June 17 - Consumers, companies, and governments face increase risks as new avenues in cyberspace, including mobile applications and cloud computing, create new opportunities for hackers and criminals. Jill Bennett reports.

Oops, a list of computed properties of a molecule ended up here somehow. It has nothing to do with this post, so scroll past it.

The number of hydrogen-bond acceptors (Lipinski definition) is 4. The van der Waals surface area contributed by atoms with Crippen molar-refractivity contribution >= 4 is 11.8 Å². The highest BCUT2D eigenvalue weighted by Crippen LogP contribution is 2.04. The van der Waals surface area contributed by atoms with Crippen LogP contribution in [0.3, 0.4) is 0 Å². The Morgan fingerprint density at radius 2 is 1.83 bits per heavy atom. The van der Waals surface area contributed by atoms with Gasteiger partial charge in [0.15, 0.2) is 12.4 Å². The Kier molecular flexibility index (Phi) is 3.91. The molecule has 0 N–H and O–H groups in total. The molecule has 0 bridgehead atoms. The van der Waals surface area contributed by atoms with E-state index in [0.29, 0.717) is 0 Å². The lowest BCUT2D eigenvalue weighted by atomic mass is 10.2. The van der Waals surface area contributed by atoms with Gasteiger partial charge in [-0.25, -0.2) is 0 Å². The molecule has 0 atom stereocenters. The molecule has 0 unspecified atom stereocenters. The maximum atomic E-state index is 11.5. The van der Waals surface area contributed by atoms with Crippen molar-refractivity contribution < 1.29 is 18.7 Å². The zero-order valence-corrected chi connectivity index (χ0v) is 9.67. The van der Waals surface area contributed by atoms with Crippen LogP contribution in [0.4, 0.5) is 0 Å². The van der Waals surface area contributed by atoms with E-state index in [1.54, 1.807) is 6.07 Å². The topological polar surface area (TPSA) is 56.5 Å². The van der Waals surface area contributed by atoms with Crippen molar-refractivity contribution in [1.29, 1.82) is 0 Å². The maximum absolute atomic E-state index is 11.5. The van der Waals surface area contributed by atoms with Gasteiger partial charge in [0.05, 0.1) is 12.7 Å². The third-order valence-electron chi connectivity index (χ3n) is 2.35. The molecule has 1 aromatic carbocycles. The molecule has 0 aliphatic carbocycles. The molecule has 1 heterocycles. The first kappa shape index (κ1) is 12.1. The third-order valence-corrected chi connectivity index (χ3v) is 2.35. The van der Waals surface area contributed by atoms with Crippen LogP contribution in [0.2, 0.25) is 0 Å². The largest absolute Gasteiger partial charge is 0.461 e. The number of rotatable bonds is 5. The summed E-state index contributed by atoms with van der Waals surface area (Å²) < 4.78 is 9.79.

New avenues in cyberspace, from personal banking to shopping to checking health records, have created cyber warfare. Cybersecurity expert Tom Kellermann, who serves on the board of the International Cyber Security Protection Alliance: SOUNDBITE: TOM KELLERMANN, BOARD MEMBER, INTERNATIONAL CYBER SECURITY PROTECTION ALLIANCE (ENGLISH) SAYING: "If you have a significant brand presence globally you will be targeted whether it's for notoriety, extortion, financial gain, intellectual property, theft, the reason for that is there has been an explosion of hacking activity because there is an arsenal of weaponry out there that any neophyte can essentially download and become a true hacker." 360,000 Citigroup accounts were hacked in May. The International Monetary Fund was attacked and, Gmail accounts were targeted at Google. Sony, and defense contractor Lockheed Martin join a long list of companies recently attacked. The latest high profile victims: the public websites of the Central Intelligence Agency and the US Senate - whose committees are drafting legislation to create security safeguards. Senator Robert Menendez of New Jersey: SOUNDBITE: SENATOR ROBERT MENENDEZ (DEMOCRAT-NEW JERSEY), WROTE CYBERSECURITY LEGISLATION, (ENGLISH) SAYING: "What we want is to have the wherewithal to be ahead of the curve because right now I personally believe we are behind the curve and we can not afford that as a country." The proposed Senate legislation would also push for more collaboration between the government and the private sector. Bernie Meyerson, VP of Innovation at IBM Corporation: SOUNDBITE: BERNIE MEYERSON, VICE PRESIDENT OF INNOVATION, IBM (ENGLISH) SAYING: "There is always a chance, the random chance, that someone will find a hole in the fence whether it's our hole or some other software provider it doesn't matter, but the fact of the matter is you make it agonizingly painful to get through that fence, that's all you can do." The fear is hackers and criminals are moving at a faster speed in cyberspace than the government and the companies that control the private data. The continued push into mobile applications and cloud computing makes cybersecurity that much more of a concern. Jill Bennett, Reuters